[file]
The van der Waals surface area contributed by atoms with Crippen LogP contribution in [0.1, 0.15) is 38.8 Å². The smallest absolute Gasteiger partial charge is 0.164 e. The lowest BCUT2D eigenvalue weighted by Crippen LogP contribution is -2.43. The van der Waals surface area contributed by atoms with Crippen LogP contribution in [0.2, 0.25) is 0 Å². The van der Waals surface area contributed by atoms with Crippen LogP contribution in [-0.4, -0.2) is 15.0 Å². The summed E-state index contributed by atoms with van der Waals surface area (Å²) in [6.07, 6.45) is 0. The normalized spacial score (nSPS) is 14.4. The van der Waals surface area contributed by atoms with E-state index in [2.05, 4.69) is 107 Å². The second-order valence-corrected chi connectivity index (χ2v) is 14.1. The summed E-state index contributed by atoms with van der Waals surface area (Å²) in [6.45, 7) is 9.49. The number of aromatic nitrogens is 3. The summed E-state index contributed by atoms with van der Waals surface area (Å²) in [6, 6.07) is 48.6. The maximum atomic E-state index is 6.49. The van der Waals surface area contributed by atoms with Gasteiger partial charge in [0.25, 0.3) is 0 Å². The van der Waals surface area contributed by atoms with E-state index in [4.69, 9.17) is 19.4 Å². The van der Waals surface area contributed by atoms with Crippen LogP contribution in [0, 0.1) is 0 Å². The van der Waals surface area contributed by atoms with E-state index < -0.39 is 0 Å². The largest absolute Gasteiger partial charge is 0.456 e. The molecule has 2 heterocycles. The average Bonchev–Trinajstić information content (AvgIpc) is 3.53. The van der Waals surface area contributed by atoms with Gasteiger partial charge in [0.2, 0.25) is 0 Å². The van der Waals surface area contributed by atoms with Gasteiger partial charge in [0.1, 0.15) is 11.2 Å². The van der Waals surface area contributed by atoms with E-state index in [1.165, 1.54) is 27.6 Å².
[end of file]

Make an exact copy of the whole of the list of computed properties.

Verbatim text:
The van der Waals surface area contributed by atoms with Crippen LogP contribution in [0.1, 0.15) is 38.8 Å². The smallest absolute Gasteiger partial charge is 0.164 e. The lowest BCUT2D eigenvalue weighted by Crippen LogP contribution is -2.43. The van der Waals surface area contributed by atoms with Crippen LogP contribution in [0.2, 0.25) is 0 Å². The van der Waals surface area contributed by atoms with Crippen LogP contribution in [-0.4, -0.2) is 15.0 Å². The summed E-state index contributed by atoms with van der Waals surface area (Å²) in [6.07, 6.45) is 0. The normalized spacial score (nSPS) is 14.4. The van der Waals surface area contributed by atoms with E-state index in [2.05, 4.69) is 107 Å². The second-order valence-corrected chi connectivity index (χ2v) is 14.1. The summed E-state index contributed by atoms with van der Waals surface area (Å²) in [6.45, 7) is 9.49. The number of aromatic nitrogens is 3. The summed E-state index contributed by atoms with van der Waals surface area (Å²) in [6, 6.07) is 48.6. The maximum atomic E-state index is 6.49. The van der Waals surface area contributed by atoms with Gasteiger partial charge in [0.25, 0.3) is 0 Å². The van der Waals surface area contributed by atoms with E-state index in [4.69, 9.17) is 19.4 Å². The van der Waals surface area contributed by atoms with Crippen LogP contribution in [0, 0.1) is 0 Å². The van der Waals surface area contributed by atoms with E-state index < -0.39 is 0 Å². The largest absolute Gasteiger partial charge is 0.456 e. The molecule has 2 heterocycles. The average Bonchev–Trinajstić information content (AvgIpc) is 3.53. The van der Waals surface area contributed by atoms with Gasteiger partial charge in [0.2, 0.25) is 0 Å². The van der Waals surface area contributed by atoms with Gasteiger partial charge in [0.1, 0.15) is 11.2 Å². The van der Waals surface area contributed by atoms with E-state index in [1.165, 1.54) is 27.6 Å².